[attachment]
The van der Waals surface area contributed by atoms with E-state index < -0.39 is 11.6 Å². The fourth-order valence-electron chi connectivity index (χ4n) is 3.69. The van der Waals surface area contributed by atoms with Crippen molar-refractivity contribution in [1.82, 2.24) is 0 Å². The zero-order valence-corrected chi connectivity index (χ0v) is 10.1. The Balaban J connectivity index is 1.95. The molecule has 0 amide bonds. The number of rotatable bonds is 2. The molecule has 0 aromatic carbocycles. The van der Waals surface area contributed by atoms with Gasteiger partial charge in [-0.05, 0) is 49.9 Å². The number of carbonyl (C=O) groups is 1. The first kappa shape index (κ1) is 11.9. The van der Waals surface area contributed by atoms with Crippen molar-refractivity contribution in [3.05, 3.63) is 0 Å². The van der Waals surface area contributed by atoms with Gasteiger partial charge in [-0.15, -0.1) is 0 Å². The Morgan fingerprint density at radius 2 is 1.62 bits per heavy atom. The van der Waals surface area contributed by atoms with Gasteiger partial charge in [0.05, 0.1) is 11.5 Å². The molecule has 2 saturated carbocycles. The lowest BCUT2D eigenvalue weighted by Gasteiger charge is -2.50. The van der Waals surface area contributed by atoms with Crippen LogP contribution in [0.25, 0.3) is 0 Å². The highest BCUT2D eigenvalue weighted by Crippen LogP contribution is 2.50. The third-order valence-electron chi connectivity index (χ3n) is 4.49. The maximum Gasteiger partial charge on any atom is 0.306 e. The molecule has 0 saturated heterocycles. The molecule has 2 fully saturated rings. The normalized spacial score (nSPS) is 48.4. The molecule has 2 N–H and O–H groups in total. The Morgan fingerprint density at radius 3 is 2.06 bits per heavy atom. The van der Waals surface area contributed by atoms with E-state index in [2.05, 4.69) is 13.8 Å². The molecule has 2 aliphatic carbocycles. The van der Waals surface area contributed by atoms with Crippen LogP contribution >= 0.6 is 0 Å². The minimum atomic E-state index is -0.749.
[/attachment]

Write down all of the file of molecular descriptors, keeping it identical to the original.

The van der Waals surface area contributed by atoms with E-state index < -0.39 is 11.6 Å². The fourth-order valence-electron chi connectivity index (χ4n) is 3.69. The van der Waals surface area contributed by atoms with Crippen molar-refractivity contribution in [1.82, 2.24) is 0 Å². The zero-order valence-corrected chi connectivity index (χ0v) is 10.1. The Balaban J connectivity index is 1.95. The molecule has 0 amide bonds. The number of rotatable bonds is 2. The molecule has 0 aromatic carbocycles. The van der Waals surface area contributed by atoms with Gasteiger partial charge in [-0.05, 0) is 49.9 Å². The number of carbonyl (C=O) groups is 1. The first kappa shape index (κ1) is 11.9. The van der Waals surface area contributed by atoms with Crippen molar-refractivity contribution in [3.05, 3.63) is 0 Å². The van der Waals surface area contributed by atoms with Gasteiger partial charge in [-0.15, -0.1) is 0 Å². The Morgan fingerprint density at radius 2 is 1.62 bits per heavy atom. The van der Waals surface area contributed by atoms with Gasteiger partial charge in [0.05, 0.1) is 11.5 Å². The molecule has 2 saturated carbocycles. The lowest BCUT2D eigenvalue weighted by Gasteiger charge is -2.50. The van der Waals surface area contributed by atoms with Crippen LogP contribution in [0.25, 0.3) is 0 Å². The highest BCUT2D eigenvalue weighted by Crippen LogP contribution is 2.50. The third-order valence-electron chi connectivity index (χ3n) is 4.49. The maximum Gasteiger partial charge on any atom is 0.306 e. The molecule has 0 saturated heterocycles. The molecule has 2 fully saturated rings. The normalized spacial score (nSPS) is 48.4. The molecule has 2 N–H and O–H groups in total. The Morgan fingerprint density at radius 3 is 2.06 bits per heavy atom. The van der Waals surface area contributed by atoms with E-state index in [2.05, 4.69) is 13.8 Å². The molecule has 2 aliphatic carbocycles. The van der Waals surface area contributed by atoms with Crippen LogP contribution >= 0.6 is 0 Å². The minimum atomic E-state index is -0.749.